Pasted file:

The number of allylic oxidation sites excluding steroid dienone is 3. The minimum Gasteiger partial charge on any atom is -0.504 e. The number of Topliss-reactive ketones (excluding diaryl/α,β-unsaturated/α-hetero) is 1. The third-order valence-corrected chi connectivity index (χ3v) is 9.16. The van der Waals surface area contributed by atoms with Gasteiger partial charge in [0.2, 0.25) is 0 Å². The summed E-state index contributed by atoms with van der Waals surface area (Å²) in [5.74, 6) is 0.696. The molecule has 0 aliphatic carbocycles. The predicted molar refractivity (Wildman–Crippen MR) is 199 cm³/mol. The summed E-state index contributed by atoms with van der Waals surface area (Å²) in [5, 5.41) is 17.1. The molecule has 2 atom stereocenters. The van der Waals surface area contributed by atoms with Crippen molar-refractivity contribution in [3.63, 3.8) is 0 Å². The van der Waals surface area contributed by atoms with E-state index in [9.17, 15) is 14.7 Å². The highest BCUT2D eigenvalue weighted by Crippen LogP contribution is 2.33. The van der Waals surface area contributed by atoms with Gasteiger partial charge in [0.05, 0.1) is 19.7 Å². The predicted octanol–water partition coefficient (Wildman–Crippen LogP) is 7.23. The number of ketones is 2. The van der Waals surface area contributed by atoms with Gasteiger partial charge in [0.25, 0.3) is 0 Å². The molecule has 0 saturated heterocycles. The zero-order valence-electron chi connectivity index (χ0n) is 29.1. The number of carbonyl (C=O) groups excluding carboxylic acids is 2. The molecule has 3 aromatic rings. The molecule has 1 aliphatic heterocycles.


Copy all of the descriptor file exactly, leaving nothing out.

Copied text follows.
The number of allylic oxidation sites excluding steroid dienone is 3. The minimum Gasteiger partial charge on any atom is -0.504 e. The number of Topliss-reactive ketones (excluding diaryl/α,β-unsaturated/α-hetero) is 1. The third-order valence-corrected chi connectivity index (χ3v) is 9.16. The van der Waals surface area contributed by atoms with Gasteiger partial charge in [0.2, 0.25) is 0 Å². The summed E-state index contributed by atoms with van der Waals surface area (Å²) in [5.74, 6) is 0.696. The molecule has 0 aliphatic carbocycles. The predicted molar refractivity (Wildman–Crippen MR) is 199 cm³/mol. The summed E-state index contributed by atoms with van der Waals surface area (Å²) in [5, 5.41) is 17.1. The molecule has 2 atom stereocenters. The van der Waals surface area contributed by atoms with Crippen molar-refractivity contribution in [3.63, 3.8) is 0 Å². The van der Waals surface area contributed by atoms with E-state index in [9.17, 15) is 14.7 Å². The highest BCUT2D eigenvalue weighted by Crippen LogP contribution is 2.33. The van der Waals surface area contributed by atoms with Gasteiger partial charge in [0.05, 0.1) is 19.7 Å². The predicted octanol–water partition coefficient (Wildman–Crippen LogP) is 7.23. The number of ketones is 2. The van der Waals surface area contributed by atoms with Gasteiger partial charge in [0.25, 0.3) is 0 Å². The molecule has 0 saturated heterocycles. The zero-order valence-electron chi connectivity index (χ0n) is 29.1. The number of carbonyl (C=O) groups excluding carboxylic acids is 2. The molecule has 3 aromatic rings. The molecule has 1 aliphatic heterocycles.